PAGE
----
Transcranial Magnetic Stimulation (rTMS) as a Tool to Decrease Pain and Improve Functioning

  • End date
    May 31, 2022
  • participants needed
  • sponsor
    VA Office of Research and Development
Updated on 22 June 2021
chronic pain
narcotic use
opioid substitution


Despite the availability of opioid replacement therapies, many opioid use disordered Veterans are not able to remain abstinent. Repetitive Transcranial Magnetic Stimulation (rTMS) is a non-invasive neuromodulation technique with a consistent, rapidly expanding literature base reporting positive outcomes in substance using populations. This pilot application will investigate a novel multi-session rTMS paradigm to determine feasibility and tolerability of this intervention in opioid use disordered Veterans.


Opioid use disorders (OUDs) are common among Veterans. Despite the availability of opioid replacement therapies, many individuals continue to abuse opioids and relapse rates remain high. Veterans are nearly twice as likely to die from accidental opioid overdose than the general population. Approximately 60% of Veterans returning from the Middle East and more than 50% of older Veterans in the VA health care system have chronic pain. Further, post-traumatic stress disorder, a common comorbidity in the Veteran population, has been shown to negatively impact early engagement and retention of individuals in OUD treatment. As is the case with other substance use disorders, opioid craving is commonly described by abstinent patients whether or not they are stabilized on buprenorphine. Subsequently, a treatment that reduces pain and craving, while also improving early engagement and retention in treatment, would improve recovery from opioid addiction. Repetitive Transcranial Magnetic Stimulation (rTMS) is capable of non-invasively altering cortical function. rTMS is an FDA-approved treatment for major depressive disorder. Preliminary evidence suggests that rTMS can also reduce pain in chronic pain conditions and craving in substance use disorders. Single sessions of rTMS produce small temporary effects, while multiple sessions of rTMS result in larger, more durable effects. The investigators' group recently completed a blinded, sham-controlled crossover trial in non-treatment seeking OUD participants. A single session of rTMS reduced cue-induced craving and increased thermal pain thresholds. Given that multiple sessions of rTMS produce larger and more durable treatment effects than single sessions of rTMS, it follows that multiple treatment sessions applied to OUD patients may result in a clinically relevant reduction in pain and cue-induced craving, which could improve clinical and functional outcomes.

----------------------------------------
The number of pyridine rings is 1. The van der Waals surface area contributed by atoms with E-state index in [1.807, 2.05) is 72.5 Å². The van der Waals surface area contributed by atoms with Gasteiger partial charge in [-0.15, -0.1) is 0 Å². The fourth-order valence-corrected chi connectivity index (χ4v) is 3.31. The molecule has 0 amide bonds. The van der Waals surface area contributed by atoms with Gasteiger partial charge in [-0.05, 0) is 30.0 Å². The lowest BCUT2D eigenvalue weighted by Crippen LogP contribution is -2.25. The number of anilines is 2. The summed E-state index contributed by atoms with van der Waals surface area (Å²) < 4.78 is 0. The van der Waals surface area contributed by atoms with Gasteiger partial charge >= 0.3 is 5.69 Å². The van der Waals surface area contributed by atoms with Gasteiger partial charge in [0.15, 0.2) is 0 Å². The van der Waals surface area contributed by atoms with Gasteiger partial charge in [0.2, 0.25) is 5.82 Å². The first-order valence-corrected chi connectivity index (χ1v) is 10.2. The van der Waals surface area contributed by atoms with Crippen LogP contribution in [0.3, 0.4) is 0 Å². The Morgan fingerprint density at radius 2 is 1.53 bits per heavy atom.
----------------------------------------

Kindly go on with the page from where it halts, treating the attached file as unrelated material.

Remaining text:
In this SPiRE pilot proposal, the investigators will perform a randomized, double-blind, sham-controlled trial delivering an accelerated course of rTMS to a cohort of OUD Veterans with chronic pain receiving treatment through the Ralph H. Johnson VA Medical Center Substance Treatment and Recovery program. The goal of this proposal is to evaluate the feasibility and acceptability of delivering rTMS to the dorsolateral pre-frontal cortex in Veterans with OUD and chronic pain. The investigators will also preliminarily explore the feasibility of evaluating potential outcome measurements in preparation for a larger trial, including abstinence, treatment retention, community reintegration and functional outcomes, pain, and opioid craving. Positive results from this pilot project will inform a future MERIT application and have the potential to significantly improve treatment outcomes in this difficult to treat Veteran population.

Condition Opioid Use Disorder
Treatment Sham TMS, repetitive Trans Magnetic Stimulation
Clinical Study IdentifierNCT03821337
SponsorVA Office of Research and Development
Last Modified on22 June 2021


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Inclusion Criteria

Participants must be able to provide informed consent and function at an intellectual level sufficient to allow accurate completion of all assessment instruments
Participants must meet moderate to severe DSM-5 criteria for OUD. While individuals may also meet criteria for use disorders of other substances (with the exception of alcohol or benzodiazepines), they must identify opioids as their primary substance of abuse
Participants must report chronic pain for at least the past three months and have a Brief Pain Inventory score
Participants must be receiving treatment through the STAR program

Exclusion Criteria

Participants who are pregnant
Participants with a history of/or current psychotic disorder
Participants with a history of dementia or other cognitive impairment
Participants with active suicidal ideation, or a suicide attempt within the past 90 days will be excluded
Participants with contraindications to receiving rTMS (including a history of seizures, or any implanted metal above the neck)
Those with unstable general medical conditions
Those who are currently using naltrexone or tramadol
Those with current alcohol or benzodiazepine use disorders due to increased risk of seizure
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